Classics Club Spin 19

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Thanks to the Classics Club blog I (along with many others) have until Tuesday 27th November to create a post listing twenty books of my choosing that remain ‘to be read’ on my Classics Club list. I have to read just one of these twenty books on this ‘spin list’ by the end of the spin period.

They invite me to try to challenge myself by, for example, listing five Classics Club books I’ve been putting off, five I can’t wait to read, five I’m neutral about, and five free choice (favourite author, re-reads, ancients, non-fiction, books in translation — whatever I choose). In the absence of any alternatives of my own to offer I aim to follow this schema as much as possible.

On Tuesday 27th November, a number between 1 and 20 will be posted. The challenge is to read whatever book falls under that number on my spin list by 31st January, 2019.

But wait! There’s a twist (apt enough for a Spin):

This is an extra special, super-dooper CHUNKSTER edition of the Classics Club Spin. We challenge you to fill this spin list with 20 of those HUGE books you’ve been putting off reading because you didn’t have enough time. With this spin we are giving you the time – nearly 10 weeks in fact – to tackle one of those imposing tomes on your classics shelf.

Erm … I’m running out of those CLUNKING HUGE books on my list, so I’ll just have to fill in with teenier ones (eg 10, 15 and 20), to which I may add a related title or two to make up the bulk.

Titles long put off

1. Charlotte Bronte: Shirley
2. Thomas Carlyle: Sartor Resartus
3. Petronius Arbiter: The Satyricon
4. Hermann Hesse: Steppenwolf
5. Charles Kingsley: Hypatia
Interesting, lots of titles beginning with ‘s’ here.

Can’t wait to read these

6. Mervyn Peake: Gormenghast
7. George Eliot: Middlemarch
8. Horace Walpole: The Castle of Otranto
9. Apollonius: Jason and the Golden Fleece
10. ‘BB’ [D J Watkins-Pitchford]: The Little Grey Men
And here I see lots of fictional place-names.

Neutral choices

11. George du Maurier: Trilby
12. Charles Dickens: Pictures from Italy
13. Charles Dickens: Oliver Twist
14. Charles Kingsley: Westward Ho!
15. M R James: Collected Short Stories
All male authors here, I see…

Free choice

16. Charlotte Bronte: Jane Eyre
17. Rudyard Kipling: Kim
18. Hermann Hesse: The Glass Bead Game
19. Daphne du Maurier: Rebecca
20. Edgar Rice Burroughs: The Return of Tarzan
And this list is mostly concerned with people…

I seem to have been galumphing through the classics on my list this year but there’s still heaps more to go if I’m to get through them before the end of 2020—only two whole years to go!

Titles still waiting patiently

J M Barrie: Peter Pan
William Beckford: Vathek
Frances Hodgson Burnett: A Little Princess
Frances Hodgson Burnett: The Secret Garden
Edmund Crispin: The Case of the Gilded Fly
D H Lawrence: The Princess and other stories
Niccolò Machiavelli: The Prince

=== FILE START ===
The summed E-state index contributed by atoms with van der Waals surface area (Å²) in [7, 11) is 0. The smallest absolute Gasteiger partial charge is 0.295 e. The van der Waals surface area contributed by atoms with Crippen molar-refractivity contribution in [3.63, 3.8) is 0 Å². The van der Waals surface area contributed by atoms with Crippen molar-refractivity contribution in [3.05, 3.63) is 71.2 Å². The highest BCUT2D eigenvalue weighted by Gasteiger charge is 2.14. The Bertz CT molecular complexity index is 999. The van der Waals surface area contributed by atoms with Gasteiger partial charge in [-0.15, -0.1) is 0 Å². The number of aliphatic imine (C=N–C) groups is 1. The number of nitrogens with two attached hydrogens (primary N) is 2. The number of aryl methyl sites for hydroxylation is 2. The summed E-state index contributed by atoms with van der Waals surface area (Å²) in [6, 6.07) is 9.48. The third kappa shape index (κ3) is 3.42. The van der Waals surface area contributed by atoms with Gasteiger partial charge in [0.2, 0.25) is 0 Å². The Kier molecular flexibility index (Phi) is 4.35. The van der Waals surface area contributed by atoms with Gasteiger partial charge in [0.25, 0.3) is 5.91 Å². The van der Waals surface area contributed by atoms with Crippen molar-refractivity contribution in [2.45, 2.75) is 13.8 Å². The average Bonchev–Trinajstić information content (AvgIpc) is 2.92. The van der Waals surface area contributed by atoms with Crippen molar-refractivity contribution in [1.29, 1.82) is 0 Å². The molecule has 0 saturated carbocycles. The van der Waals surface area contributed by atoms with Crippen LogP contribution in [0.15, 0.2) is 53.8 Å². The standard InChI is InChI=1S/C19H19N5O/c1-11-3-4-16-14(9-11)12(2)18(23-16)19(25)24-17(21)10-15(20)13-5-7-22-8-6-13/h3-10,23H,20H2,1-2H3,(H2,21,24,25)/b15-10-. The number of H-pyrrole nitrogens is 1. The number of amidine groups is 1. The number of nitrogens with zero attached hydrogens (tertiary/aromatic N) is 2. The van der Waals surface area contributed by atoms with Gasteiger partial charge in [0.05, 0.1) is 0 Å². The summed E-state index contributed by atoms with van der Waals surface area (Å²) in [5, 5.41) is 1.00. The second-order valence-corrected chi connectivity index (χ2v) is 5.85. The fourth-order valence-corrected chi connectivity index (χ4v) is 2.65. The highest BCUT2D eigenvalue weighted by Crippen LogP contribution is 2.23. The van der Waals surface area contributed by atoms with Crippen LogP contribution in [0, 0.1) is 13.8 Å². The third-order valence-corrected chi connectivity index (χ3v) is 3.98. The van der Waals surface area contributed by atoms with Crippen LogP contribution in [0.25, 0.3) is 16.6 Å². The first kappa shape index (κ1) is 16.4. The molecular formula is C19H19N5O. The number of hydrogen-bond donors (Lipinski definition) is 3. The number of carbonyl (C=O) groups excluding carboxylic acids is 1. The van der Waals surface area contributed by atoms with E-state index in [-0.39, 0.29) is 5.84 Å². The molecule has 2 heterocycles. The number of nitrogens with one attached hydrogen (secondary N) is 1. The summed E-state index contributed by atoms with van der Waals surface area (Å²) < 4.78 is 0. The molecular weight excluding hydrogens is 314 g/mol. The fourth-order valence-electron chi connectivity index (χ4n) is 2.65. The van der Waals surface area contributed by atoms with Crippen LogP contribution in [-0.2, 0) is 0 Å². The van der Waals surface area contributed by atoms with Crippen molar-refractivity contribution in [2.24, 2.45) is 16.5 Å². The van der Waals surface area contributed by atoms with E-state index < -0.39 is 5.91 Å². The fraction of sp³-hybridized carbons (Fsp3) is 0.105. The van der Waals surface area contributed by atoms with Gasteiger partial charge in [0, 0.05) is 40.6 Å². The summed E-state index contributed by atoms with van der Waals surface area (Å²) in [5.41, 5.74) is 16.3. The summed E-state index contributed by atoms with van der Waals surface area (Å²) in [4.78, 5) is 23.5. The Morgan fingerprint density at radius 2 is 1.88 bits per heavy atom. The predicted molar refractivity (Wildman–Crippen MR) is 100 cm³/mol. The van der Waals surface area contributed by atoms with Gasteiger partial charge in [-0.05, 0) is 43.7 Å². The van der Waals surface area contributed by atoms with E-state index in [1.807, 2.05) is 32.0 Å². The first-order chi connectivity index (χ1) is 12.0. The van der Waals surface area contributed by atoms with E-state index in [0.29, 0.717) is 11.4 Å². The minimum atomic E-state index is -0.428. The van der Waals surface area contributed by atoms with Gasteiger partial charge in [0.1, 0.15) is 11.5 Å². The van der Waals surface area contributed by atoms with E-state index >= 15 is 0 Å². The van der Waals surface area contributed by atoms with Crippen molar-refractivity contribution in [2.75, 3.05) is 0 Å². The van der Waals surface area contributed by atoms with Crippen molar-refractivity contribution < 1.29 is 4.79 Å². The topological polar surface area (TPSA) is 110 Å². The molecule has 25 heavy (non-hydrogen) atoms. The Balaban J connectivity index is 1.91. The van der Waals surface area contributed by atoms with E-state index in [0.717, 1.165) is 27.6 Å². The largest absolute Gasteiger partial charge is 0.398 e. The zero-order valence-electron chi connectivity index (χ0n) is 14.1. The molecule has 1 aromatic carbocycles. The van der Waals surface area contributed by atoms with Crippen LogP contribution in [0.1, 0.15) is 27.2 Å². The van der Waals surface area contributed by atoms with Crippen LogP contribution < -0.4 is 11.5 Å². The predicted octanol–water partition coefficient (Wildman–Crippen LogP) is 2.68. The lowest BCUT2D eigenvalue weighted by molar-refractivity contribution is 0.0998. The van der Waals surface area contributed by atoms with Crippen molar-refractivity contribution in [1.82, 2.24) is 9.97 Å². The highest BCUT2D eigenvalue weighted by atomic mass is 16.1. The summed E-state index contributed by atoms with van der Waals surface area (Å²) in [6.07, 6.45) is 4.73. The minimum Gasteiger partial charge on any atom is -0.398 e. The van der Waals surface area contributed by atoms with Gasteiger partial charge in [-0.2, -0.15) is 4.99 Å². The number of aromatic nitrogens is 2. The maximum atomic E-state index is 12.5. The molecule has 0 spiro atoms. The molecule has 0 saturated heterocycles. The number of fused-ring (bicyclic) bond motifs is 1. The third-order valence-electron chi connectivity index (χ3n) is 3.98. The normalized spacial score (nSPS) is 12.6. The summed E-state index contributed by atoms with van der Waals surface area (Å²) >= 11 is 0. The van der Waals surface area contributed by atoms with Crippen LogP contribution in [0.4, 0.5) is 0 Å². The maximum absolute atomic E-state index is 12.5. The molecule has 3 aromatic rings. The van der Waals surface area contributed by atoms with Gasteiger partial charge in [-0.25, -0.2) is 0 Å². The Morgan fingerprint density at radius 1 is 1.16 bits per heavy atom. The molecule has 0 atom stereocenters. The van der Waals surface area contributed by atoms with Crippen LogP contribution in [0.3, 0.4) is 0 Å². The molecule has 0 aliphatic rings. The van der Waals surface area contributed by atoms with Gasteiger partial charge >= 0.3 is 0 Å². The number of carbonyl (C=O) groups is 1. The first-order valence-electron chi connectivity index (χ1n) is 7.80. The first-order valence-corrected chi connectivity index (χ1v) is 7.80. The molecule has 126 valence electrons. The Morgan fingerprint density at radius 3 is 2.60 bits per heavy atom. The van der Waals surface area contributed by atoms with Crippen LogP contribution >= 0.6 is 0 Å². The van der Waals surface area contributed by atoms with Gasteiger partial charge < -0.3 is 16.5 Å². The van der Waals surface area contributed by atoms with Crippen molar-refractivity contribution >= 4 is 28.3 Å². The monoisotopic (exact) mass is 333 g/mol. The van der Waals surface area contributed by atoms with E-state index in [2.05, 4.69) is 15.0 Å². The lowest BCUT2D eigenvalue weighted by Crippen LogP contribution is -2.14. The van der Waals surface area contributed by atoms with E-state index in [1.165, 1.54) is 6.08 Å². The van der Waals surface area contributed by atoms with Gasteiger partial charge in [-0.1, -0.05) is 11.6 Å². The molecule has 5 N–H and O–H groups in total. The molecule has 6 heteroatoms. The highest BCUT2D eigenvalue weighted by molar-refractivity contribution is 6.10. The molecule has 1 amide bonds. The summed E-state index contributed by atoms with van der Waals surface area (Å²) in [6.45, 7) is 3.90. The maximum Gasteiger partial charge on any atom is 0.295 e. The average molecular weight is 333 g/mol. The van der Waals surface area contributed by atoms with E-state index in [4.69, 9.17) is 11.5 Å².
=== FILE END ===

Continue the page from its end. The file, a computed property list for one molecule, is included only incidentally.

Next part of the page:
John Milton: Comus
L M Montgomery: Anne of Green Gables
E Nesbit: The Power of Darkness
E Nesbit: The New Treasure Seekers
Mervyn Peake: Titus Alone
John Polidori: The Vampyre
Mark Twain: The Adventures of Tom Sawyer

How about you? Are you joining in this Spin? Even if not, do any of these titles catch your eye because you’ve enjoyed or hated them?

Spinning book image:

16 thoughts on “Classics Club Spin 19

    1. I may possibly have more to say than you about The Glass Bead Game but I doubt it would be more pertinent or do more than waffle around the subject; but thanks anyway, Jean!

      Rebecca would be good to get, but I’ll take whatever comes up. If I don’t get the Brontë this time round I still think I’m ready enough to tackle it; as for the other Hesse, the odd dip into it so far has intrigued but I definitely need some motivation to get stuck in, and a Spin would definitely provide that.


  1. Lots of interesting titles there, including a few I’ve never even thought about reading and will have to investigate. Of the books I’ve read, Rebecca and Jane Eyre are my favourites, although I also enjoyed Gormenghast and Middlemarch. Good luck!

    Liked by 1 person

    1. Thanks, Helen, I’m ashamed to admit I’ve yet to get acquainted with Rebecca and Jane (in print, at least) but at least I’m now committed to doing so by placing them on a list (like an Austen heroine at an Assembly Rooms dance)! Do let me know how your investigations go into those other titles.


  2. Thank you for pointing me toward the classics club blog. It sounds just like my cup of tea! I only remember reading one Hermann Hesse book, Siddhartha (about the life of the Buddha), which was very slim, and I remember enjoying it, though I read it in German and understood only about half of it. 😊

    Good luck with working on your very ambitious but laudable list!

    Liked by 1 person

    1. Ah, Siddhartha, I read that in translation about, oooo, thirty years ago, and quite enjoyed it but never reviewed it. But I have other Hesse novels waiting…

      Now I’m looking forward to seeing what you have on your list, Andrea! Glad you found this an attractive goal to go for. 🙂

      Liked by 1 person

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